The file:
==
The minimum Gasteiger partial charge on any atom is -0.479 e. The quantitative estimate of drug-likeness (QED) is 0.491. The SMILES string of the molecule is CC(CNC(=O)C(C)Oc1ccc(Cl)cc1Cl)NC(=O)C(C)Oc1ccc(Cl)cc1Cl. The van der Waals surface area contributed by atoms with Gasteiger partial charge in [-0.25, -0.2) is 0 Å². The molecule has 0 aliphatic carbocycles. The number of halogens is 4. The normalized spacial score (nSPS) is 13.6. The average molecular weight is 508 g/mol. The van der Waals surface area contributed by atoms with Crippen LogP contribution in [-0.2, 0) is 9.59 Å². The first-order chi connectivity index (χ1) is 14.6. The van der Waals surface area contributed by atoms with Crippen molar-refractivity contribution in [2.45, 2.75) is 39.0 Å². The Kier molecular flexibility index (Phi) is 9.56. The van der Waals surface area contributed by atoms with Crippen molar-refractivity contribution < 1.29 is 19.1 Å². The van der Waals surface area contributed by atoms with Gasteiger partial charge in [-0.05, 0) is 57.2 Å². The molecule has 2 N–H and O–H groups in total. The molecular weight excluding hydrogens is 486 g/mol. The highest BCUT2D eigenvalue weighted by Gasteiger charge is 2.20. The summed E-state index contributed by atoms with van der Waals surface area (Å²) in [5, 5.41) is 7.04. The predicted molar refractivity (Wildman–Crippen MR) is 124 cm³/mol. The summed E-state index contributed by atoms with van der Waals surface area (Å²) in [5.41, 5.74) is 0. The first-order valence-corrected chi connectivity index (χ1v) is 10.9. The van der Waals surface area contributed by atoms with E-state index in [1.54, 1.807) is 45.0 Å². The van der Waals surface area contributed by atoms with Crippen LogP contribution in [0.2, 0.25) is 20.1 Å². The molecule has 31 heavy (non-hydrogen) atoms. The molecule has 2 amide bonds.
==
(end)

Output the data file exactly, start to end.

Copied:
The minimum Gasteiger partial charge on any atom is -0.479 e. The quantitative estimate of drug-likeness (QED) is 0.491. The SMILES string of the molecule is CC(CNC(=O)C(C)Oc1ccc(Cl)cc1Cl)NC(=O)C(C)Oc1ccc(Cl)cc1Cl. The van der Waals surface area contributed by atoms with Gasteiger partial charge in [-0.25, -0.2) is 0 Å². The molecule has 0 aliphatic carbocycles. The number of halogens is 4. The normalized spacial score (nSPS) is 13.6. The average molecular weight is 508 g/mol. The van der Waals surface area contributed by atoms with Crippen LogP contribution in [-0.2, 0) is 9.59 Å². The first-order chi connectivity index (χ1) is 14.6. The van der Waals surface area contributed by atoms with Crippen molar-refractivity contribution in [2.45, 2.75) is 39.0 Å². The Kier molecular flexibility index (Phi) is 9.56. The van der Waals surface area contributed by atoms with Crippen molar-refractivity contribution < 1.29 is 19.1 Å². The van der Waals surface area contributed by atoms with Gasteiger partial charge in [-0.05, 0) is 57.2 Å². The molecule has 2 N–H and O–H groups in total. The molecular weight excluding hydrogens is 486 g/mol. The highest BCUT2D eigenvalue weighted by Gasteiger charge is 2.20. The summed E-state index contributed by atoms with van der Waals surface area (Å²) in [5, 5.41) is 7.04. The predicted molar refractivity (Wildman–Crippen MR) is 124 cm³/mol. The summed E-state index contributed by atoms with van der Waals surface area (Å²) in [5.41, 5.74) is 0. The first-order valence-corrected chi connectivity index (χ1v) is 10.9. The van der Waals surface area contributed by atoms with E-state index in [1.54, 1.807) is 45.0 Å². The van der Waals surface area contributed by atoms with Crippen LogP contribution in [0.2, 0.25) is 20.1 Å². The molecule has 31 heavy (non-hydrogen) atoms. The molecule has 2 amide bonds.